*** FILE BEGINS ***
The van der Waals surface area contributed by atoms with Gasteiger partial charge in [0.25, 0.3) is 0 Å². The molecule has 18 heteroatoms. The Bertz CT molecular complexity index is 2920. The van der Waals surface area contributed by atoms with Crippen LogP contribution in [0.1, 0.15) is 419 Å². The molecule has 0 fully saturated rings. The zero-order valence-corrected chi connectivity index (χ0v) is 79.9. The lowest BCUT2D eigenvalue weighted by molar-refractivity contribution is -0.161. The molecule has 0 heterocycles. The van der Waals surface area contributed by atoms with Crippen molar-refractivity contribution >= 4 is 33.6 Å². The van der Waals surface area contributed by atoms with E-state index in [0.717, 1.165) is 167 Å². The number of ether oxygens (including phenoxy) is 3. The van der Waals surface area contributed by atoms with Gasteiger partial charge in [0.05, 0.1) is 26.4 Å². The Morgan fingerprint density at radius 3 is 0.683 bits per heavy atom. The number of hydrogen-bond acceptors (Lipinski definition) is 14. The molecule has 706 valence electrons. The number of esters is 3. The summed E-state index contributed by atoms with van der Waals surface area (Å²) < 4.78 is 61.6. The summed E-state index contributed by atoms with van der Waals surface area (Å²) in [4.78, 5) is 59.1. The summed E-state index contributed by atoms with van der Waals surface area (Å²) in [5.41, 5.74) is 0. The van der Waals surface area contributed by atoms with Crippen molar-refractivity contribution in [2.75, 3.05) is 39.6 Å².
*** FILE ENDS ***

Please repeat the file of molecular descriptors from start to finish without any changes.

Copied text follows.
The van der Waals surface area contributed by atoms with Gasteiger partial charge in [0.25, 0.3) is 0 Å². The molecule has 18 heteroatoms. The Bertz CT molecular complexity index is 2920. The van der Waals surface area contributed by atoms with Crippen LogP contribution in [0.1, 0.15) is 419 Å². The molecule has 0 fully saturated rings. The zero-order valence-corrected chi connectivity index (χ0v) is 79.9. The lowest BCUT2D eigenvalue weighted by molar-refractivity contribution is -0.161. The molecule has 0 heterocycles. The van der Waals surface area contributed by atoms with Crippen molar-refractivity contribution >= 4 is 33.6 Å². The van der Waals surface area contributed by atoms with E-state index in [0.717, 1.165) is 167 Å². The number of ether oxygens (including phenoxy) is 3. The van der Waals surface area contributed by atoms with Gasteiger partial charge in [0.05, 0.1) is 26.4 Å². The Morgan fingerprint density at radius 3 is 0.683 bits per heavy atom. The number of hydrogen-bond acceptors (Lipinski definition) is 14. The molecule has 706 valence electrons. The number of esters is 3. The summed E-state index contributed by atoms with van der Waals surface area (Å²) < 4.78 is 61.6. The summed E-state index contributed by atoms with van der Waals surface area (Å²) in [4.78, 5) is 59.1. The summed E-state index contributed by atoms with van der Waals surface area (Å²) in [5.41, 5.74) is 0. The van der Waals surface area contributed by atoms with Crippen molar-refractivity contribution in [2.75, 3.05) is 39.6 Å².